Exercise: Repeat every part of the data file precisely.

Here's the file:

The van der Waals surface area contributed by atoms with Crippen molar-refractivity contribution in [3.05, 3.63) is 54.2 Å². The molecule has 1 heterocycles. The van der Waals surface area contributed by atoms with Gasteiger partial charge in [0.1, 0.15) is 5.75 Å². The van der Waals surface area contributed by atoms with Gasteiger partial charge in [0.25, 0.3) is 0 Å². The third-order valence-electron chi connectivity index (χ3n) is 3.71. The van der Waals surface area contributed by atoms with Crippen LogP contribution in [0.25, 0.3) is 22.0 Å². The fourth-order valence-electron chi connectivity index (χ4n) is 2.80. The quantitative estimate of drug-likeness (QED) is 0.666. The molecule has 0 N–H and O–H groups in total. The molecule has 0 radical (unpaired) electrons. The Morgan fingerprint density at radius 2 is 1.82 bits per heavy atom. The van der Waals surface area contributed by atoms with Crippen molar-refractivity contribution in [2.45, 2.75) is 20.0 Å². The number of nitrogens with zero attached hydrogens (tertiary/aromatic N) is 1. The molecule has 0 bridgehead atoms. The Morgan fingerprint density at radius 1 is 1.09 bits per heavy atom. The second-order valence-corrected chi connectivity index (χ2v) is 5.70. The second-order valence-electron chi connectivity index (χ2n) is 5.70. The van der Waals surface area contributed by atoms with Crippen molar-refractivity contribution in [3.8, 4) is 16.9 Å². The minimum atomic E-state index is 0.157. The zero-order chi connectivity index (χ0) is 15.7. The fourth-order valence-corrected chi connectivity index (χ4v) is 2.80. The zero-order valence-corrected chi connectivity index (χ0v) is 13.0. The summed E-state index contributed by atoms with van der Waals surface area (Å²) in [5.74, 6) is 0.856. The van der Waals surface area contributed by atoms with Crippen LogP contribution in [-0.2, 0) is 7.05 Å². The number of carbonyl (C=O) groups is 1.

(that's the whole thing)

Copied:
The van der Waals surface area contributed by atoms with Crippen molar-refractivity contribution in [3.05, 3.63) is 54.2 Å². The molecule has 1 heterocycles. The van der Waals surface area contributed by atoms with Gasteiger partial charge in [0.1, 0.15) is 5.75 Å². The van der Waals surface area contributed by atoms with Gasteiger partial charge in [0.25, 0.3) is 0 Å². The third-order valence-electron chi connectivity index (χ3n) is 3.71. The van der Waals surface area contributed by atoms with Crippen LogP contribution in [0.25, 0.3) is 22.0 Å². The fourth-order valence-electron chi connectivity index (χ4n) is 2.80. The quantitative estimate of drug-likeness (QED) is 0.666. The molecule has 0 N–H and O–H groups in total. The molecule has 0 radical (unpaired) electrons. The Morgan fingerprint density at radius 2 is 1.82 bits per heavy atom. The van der Waals surface area contributed by atoms with Crippen molar-refractivity contribution in [2.45, 2.75) is 20.0 Å². The number of nitrogens with zero attached hydrogens (tertiary/aromatic N) is 1. The molecule has 0 bridgehead atoms. The Morgan fingerprint density at radius 1 is 1.09 bits per heavy atom. The second-order valence-corrected chi connectivity index (χ2v) is 5.70. The second-order valence-electron chi connectivity index (χ2n) is 5.70. The van der Waals surface area contributed by atoms with Crippen molar-refractivity contribution in [3.8, 4) is 16.9 Å². The minimum atomic E-state index is 0.157. The zero-order chi connectivity index (χ0) is 15.7. The fourth-order valence-corrected chi connectivity index (χ4v) is 2.80. The zero-order valence-corrected chi connectivity index (χ0v) is 13.0. The summed E-state index contributed by atoms with van der Waals surface area (Å²) in [5.74, 6) is 0.856. The van der Waals surface area contributed by atoms with Crippen LogP contribution in [-0.2, 0) is 7.05 Å². The number of carbonyl (C=O) groups is 1.